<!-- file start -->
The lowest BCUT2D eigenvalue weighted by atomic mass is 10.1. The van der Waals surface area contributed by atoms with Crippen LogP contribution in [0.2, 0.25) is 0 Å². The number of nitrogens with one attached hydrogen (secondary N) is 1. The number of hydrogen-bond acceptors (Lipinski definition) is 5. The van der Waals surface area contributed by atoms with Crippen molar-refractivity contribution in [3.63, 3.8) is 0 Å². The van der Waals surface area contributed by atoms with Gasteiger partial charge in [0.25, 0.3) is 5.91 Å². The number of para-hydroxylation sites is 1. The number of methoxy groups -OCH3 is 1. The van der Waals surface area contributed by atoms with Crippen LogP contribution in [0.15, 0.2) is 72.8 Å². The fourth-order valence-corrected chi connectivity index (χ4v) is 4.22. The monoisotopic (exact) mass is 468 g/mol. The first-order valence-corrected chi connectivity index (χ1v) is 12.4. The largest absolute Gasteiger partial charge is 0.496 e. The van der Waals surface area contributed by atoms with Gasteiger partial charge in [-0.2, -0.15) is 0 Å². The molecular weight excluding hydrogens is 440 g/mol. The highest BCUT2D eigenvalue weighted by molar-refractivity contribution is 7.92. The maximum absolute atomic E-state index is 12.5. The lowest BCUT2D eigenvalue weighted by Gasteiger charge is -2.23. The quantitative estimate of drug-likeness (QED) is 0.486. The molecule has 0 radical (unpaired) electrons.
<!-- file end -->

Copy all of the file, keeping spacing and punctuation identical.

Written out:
The lowest BCUT2D eigenvalue weighted by atomic mass is 10.1. The van der Waals surface area contributed by atoms with Crippen LogP contribution in [0.2, 0.25) is 0 Å². The number of nitrogens with one attached hydrogen (secondary N) is 1. The number of hydrogen-bond acceptors (Lipinski definition) is 5. The van der Waals surface area contributed by atoms with Crippen molar-refractivity contribution in [3.63, 3.8) is 0 Å². The van der Waals surface area contributed by atoms with Gasteiger partial charge in [0.25, 0.3) is 5.91 Å². The number of para-hydroxylation sites is 1. The number of methoxy groups -OCH3 is 1. The van der Waals surface area contributed by atoms with Crippen LogP contribution in [0.15, 0.2) is 72.8 Å². The fourth-order valence-corrected chi connectivity index (χ4v) is 4.22. The monoisotopic (exact) mass is 468 g/mol. The first-order valence-corrected chi connectivity index (χ1v) is 12.4. The largest absolute Gasteiger partial charge is 0.496 e. The van der Waals surface area contributed by atoms with Gasteiger partial charge in [-0.2, -0.15) is 0 Å². The molecular weight excluding hydrogens is 440 g/mol. The highest BCUT2D eigenvalue weighted by molar-refractivity contribution is 7.92. The maximum absolute atomic E-state index is 12.5. The lowest BCUT2D eigenvalue weighted by Gasteiger charge is -2.23. The quantitative estimate of drug-likeness (QED) is 0.486. The molecule has 0 radical (unpaired) electrons.